Democracy Digest: EU launches infringement proceedings against Hungary and Poland

Czech PM chooses his battles

Roma activists seek to create a new political party following the death of Stanislav Tomas, after his arrest by police in Teplice in June. Speaking at a rally in the nearby town of Usti Nad Labem over the weekend, activists said they hoped the Roma Luma party would participate in municipal elections next year.

Czech authorities say Tomas’ death was due to a drug overdose, and not linked to his arrest, in which a policeman was filmed kneeling on the detainee’s neck for more than six minutes. Protests in the Czech Republic and other European countries calling for a full and independent investigation continue.

As in many other European countries, the Roma minority in the Czech Republic, which represents around 2.5% of the 10 million inhabitants, has long suffered from discrimination and economic and social inequalities. However, the community remains isolated and fragmented, and has struggled to forge political representation.

It is clear that the community must help itself. The depth of prejudice in Czech society has made it difficult for traditional political parties to defend Roma rights. None of the country’s parliamentary parties raised a dissenting voice when Prime Minister Andrej Babis said two days after Tomas’ death that the police had acted quite correctly.

As the October elections approach, the populist prime minister appears to have decided that doubling down on prejudices is the way to go.

On Monday, Babis reiterated that he would not join the chorus of disapproval of Hungary’s anti-LGBT legislation, despite mounting pressure from Brussels to force Budapest to back down from a bill it calls “shame.”

The billionaire prime minister has told Czech lawmakers he will not sign a letter backed by 18 EU states supporting sexual minorities and protesting Hungarian law, which has been compared to draconian Russian legislation.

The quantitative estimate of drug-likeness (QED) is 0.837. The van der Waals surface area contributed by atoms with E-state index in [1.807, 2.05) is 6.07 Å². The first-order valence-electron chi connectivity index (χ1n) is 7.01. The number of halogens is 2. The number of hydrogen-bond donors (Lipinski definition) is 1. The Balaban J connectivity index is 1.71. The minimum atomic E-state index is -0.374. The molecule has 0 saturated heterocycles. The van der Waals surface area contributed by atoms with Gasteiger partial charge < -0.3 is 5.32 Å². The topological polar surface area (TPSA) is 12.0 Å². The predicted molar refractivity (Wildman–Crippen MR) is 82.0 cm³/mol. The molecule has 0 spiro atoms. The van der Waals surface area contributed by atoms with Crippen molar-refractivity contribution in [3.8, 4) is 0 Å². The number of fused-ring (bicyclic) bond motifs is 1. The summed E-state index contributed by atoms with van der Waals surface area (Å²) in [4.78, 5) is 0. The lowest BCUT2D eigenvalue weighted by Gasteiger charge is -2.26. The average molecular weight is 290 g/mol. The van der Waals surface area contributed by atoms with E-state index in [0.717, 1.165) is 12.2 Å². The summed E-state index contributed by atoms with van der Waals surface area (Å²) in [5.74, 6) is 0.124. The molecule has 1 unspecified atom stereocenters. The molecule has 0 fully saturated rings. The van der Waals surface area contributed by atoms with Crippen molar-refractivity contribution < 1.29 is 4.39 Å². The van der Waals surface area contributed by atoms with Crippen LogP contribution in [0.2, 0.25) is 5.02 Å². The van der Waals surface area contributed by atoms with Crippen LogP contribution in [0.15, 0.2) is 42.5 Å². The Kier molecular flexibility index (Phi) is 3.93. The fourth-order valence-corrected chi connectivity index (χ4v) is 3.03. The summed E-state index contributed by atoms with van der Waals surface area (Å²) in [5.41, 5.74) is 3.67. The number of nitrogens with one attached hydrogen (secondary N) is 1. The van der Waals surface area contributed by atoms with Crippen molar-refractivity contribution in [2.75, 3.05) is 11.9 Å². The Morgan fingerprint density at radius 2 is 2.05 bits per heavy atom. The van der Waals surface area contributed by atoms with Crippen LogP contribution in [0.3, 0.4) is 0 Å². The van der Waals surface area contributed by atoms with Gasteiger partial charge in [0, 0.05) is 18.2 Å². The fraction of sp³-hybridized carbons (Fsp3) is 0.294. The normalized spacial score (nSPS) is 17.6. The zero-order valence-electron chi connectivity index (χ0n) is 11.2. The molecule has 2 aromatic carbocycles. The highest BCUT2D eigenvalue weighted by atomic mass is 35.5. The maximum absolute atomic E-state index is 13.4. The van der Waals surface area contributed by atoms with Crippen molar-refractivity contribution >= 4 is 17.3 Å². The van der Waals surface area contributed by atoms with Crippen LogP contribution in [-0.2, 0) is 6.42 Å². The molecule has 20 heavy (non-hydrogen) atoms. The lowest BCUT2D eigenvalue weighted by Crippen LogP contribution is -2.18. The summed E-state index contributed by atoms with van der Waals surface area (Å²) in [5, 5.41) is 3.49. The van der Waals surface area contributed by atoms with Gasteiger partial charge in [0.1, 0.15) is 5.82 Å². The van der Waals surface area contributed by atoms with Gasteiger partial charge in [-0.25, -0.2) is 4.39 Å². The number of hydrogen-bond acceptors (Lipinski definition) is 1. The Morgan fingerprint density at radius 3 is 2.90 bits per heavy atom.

“I don’t know why I should do it,” Babis replied when asked in a parliamentary debate if he would sign. “I don’t know why we should interfere with Hungarian laws,” he said, before asserting that he has nothing against homosexuals – and even has homosexual friends!

Babis is also not keen on tackling global racism, with his government announcing this week that it will withdraw from the upcoming United Nations World Conference on Racism.

Several other countries, including the United States and the United Kingdom, have also said they will not attend the Durban IV conference, which will be held in New York in September. The anti-racist event has seen boycotts regularly over its 20 years because of its criticism of Israel’s policies towards the Palestinian community, a palpable problem this year given the recent outburst of violence.

The Czech Republic has long been one of Israel’s closest European allies. In March, Prague opened an embassy in Jerusalem, offering significant support to Israel’s attempt to have the city, which the Palestinians also claim, recognized as its capital. The move came after the Trump administration controversially moved the United States Embassy to the city of Tel Aviv.

Czech Foreign Minister Jakub Kulhanek said the decision not to attend the conference was made due to “historic concerns about anti-Semitism and the misuse of the platform for attacks on Israel “, before pledging that the Czech Republic will continue to fight against racism and discrimination.


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